Canada's lobbying commissioner has found that former Alberta MP Rahim Jaffer and associate Patrick Glemaud broke federal rules when they sought more than $175 million in government funds for their green power company.
In a decision delivered Monday, lobbying commissioner Karen Shepherd ruled that Jaffer - a former Edmonton Tory MP - and Glemaud breached the Lobbyists' Code of Conduct by failing to register as lobbyists when they tried in 2009 to obtain about $178 million in federal cash for their company GPG-Green Power Generation Corp.
The lobbying commissioner investigated 10 allegations concerning the two men as in-house lobbyists for GPG and concluded they breached the Lobbyists' Code of Conduct in five of allegations.
``Green Power Generation was a commercial enterprise established with the intention of generating revenue. Although Mr. Glemaud and Mr. Jaffer were not successful in securing more than $178 million in government funding that they were seeking, their activities required registration,'' Shepherd said in a statement.
``This report shows that registration is required even if the desired outcome is not achieved.''
Breaches of the Lobbyists' Code of Conduct carry no fines or jail terms. However, in an interview, Shepherd maintained the case should serve as a reminder to all lobbyists that there are consequences to not registering.
Lobbyists found to have broken the federal rules will have difficulty obtaining clients and businesses won't want to be associated with individuals who are exposed for their wrongdoing, she said.
``I don't think people want to see their names in a report to Parliament and their clients don't want to see people they've engaged either in reports to Parliament in this type of manner,'' she said.
Jaffer and Glemaud lobbied the Conservative government for cash out of the $1-billion federal Green Infrastructure Fund, which was to allocate money to sustainable energy projects over five years.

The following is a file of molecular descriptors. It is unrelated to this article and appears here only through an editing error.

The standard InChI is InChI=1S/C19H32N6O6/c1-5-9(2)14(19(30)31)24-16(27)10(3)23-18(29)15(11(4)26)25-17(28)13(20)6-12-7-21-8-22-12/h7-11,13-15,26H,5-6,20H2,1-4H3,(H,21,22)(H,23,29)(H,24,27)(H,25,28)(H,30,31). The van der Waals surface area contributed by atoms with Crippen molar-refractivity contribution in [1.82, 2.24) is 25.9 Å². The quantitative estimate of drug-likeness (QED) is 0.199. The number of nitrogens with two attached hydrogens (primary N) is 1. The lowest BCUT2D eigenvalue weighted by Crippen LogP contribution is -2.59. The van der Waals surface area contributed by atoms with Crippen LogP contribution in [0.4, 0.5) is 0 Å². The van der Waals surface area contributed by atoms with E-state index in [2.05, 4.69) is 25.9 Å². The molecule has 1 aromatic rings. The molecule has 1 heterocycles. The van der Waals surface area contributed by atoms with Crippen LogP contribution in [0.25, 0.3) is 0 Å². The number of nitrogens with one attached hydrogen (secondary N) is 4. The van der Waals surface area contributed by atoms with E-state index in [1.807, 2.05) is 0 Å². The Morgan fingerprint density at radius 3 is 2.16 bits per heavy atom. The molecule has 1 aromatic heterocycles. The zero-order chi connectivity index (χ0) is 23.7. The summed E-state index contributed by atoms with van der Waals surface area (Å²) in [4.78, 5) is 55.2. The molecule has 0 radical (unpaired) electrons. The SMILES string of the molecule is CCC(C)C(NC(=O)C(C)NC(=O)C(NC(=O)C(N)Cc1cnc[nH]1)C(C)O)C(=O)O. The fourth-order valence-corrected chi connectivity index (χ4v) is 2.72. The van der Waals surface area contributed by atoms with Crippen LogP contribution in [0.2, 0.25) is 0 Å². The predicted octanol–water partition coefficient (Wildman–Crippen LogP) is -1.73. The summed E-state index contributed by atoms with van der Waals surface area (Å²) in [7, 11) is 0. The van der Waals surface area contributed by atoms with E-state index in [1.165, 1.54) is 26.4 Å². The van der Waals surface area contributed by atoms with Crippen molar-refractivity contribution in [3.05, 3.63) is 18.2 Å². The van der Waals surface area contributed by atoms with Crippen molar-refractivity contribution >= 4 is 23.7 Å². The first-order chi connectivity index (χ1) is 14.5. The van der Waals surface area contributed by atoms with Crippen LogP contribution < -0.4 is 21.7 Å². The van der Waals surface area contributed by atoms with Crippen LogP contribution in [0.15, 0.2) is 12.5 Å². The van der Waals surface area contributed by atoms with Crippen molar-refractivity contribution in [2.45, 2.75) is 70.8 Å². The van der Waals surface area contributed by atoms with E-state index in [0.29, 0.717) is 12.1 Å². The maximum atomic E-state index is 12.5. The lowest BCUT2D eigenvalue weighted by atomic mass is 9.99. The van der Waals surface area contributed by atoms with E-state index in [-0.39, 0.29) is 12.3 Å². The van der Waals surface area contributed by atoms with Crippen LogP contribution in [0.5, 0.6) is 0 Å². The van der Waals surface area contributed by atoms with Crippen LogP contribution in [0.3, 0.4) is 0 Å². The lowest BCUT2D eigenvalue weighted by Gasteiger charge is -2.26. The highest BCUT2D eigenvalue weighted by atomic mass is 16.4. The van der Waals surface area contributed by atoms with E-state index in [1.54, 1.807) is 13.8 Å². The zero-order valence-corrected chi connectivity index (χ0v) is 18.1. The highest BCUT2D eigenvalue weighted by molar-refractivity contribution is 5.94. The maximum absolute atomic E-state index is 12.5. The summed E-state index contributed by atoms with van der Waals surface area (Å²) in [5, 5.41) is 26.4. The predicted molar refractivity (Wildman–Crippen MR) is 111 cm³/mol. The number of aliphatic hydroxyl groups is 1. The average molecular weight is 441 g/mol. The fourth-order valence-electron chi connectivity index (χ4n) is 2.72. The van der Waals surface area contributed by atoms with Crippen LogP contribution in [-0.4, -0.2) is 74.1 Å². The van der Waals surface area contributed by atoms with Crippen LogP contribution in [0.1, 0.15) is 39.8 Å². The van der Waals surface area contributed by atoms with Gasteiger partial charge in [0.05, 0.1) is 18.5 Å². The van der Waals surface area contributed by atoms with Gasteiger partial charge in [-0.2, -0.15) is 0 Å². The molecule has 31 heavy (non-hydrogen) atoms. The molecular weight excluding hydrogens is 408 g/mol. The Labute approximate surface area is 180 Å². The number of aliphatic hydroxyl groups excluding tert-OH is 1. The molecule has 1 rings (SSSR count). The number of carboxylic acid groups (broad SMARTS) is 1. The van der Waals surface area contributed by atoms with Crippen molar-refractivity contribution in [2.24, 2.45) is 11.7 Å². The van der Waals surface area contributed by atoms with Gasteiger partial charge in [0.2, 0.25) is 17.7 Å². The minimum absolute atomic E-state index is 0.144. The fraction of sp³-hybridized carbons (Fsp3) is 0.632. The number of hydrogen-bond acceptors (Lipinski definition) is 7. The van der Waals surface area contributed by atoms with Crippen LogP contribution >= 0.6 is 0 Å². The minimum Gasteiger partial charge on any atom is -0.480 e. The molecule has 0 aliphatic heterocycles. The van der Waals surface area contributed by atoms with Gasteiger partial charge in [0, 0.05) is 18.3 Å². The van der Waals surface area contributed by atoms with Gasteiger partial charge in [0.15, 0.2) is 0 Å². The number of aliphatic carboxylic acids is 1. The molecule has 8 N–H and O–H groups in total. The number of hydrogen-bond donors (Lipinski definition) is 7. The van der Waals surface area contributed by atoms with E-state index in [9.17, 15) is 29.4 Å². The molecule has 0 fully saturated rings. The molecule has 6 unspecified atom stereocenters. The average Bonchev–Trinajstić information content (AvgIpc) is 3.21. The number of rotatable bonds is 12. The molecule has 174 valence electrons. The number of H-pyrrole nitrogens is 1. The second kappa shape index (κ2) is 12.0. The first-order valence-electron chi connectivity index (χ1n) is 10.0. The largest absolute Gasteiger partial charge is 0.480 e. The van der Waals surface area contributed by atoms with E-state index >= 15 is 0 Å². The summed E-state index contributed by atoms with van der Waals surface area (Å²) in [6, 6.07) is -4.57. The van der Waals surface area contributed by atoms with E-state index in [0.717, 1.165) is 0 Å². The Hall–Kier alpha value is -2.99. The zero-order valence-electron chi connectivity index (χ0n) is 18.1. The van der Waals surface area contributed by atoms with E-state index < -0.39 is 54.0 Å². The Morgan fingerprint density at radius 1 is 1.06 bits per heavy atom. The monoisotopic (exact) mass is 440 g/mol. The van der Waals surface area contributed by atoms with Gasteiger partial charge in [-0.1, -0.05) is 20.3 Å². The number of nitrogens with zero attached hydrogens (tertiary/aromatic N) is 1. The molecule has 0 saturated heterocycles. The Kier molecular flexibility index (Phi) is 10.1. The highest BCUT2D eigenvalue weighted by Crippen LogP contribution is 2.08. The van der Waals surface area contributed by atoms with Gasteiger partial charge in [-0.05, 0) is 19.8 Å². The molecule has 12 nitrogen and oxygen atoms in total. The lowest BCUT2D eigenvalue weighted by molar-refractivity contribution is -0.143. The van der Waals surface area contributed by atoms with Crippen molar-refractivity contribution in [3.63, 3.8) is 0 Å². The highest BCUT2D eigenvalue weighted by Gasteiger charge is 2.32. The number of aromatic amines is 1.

The partners met with several senior federal Tory ministers, including former environment minister Jim Prentice, as well as then-infrastructure minister John Baird and his parliamentary secretary Brian Jean.
Glemaud and Jaffer submitted proposals for $100 million in federal funding - a quarter of the total cost - to help build 11 renewable energy facilities across Canada using a technology called the BioDryer.
They also requested an additional $58 million to help develop a solar power facility near Brockville, Ont., and another $20 million to manufacture and install new power station technology at interprovincial and international bridges, ports and highways. Another $700,000 was sought, on behalf of another company, for a mercury capture test project at the Keephills coal-fired power plant in Alberta.
The company didn't receive any funding, was dissolved in July 2010 and is no longer in operation.
Jaffer and Glemaud couldn't be reached for comment, but their views are summarized in the report.
Jaffer, the former Conservative caucus chairman who was defeated in the 2008 federal election, raised concerns about some of the definitions of the lobbying rules and characterized some of their activities as an information-gathering exercise. He also argued that he didn't need to register as a lobbyist because they were unsuccessful in obtaining federal grants.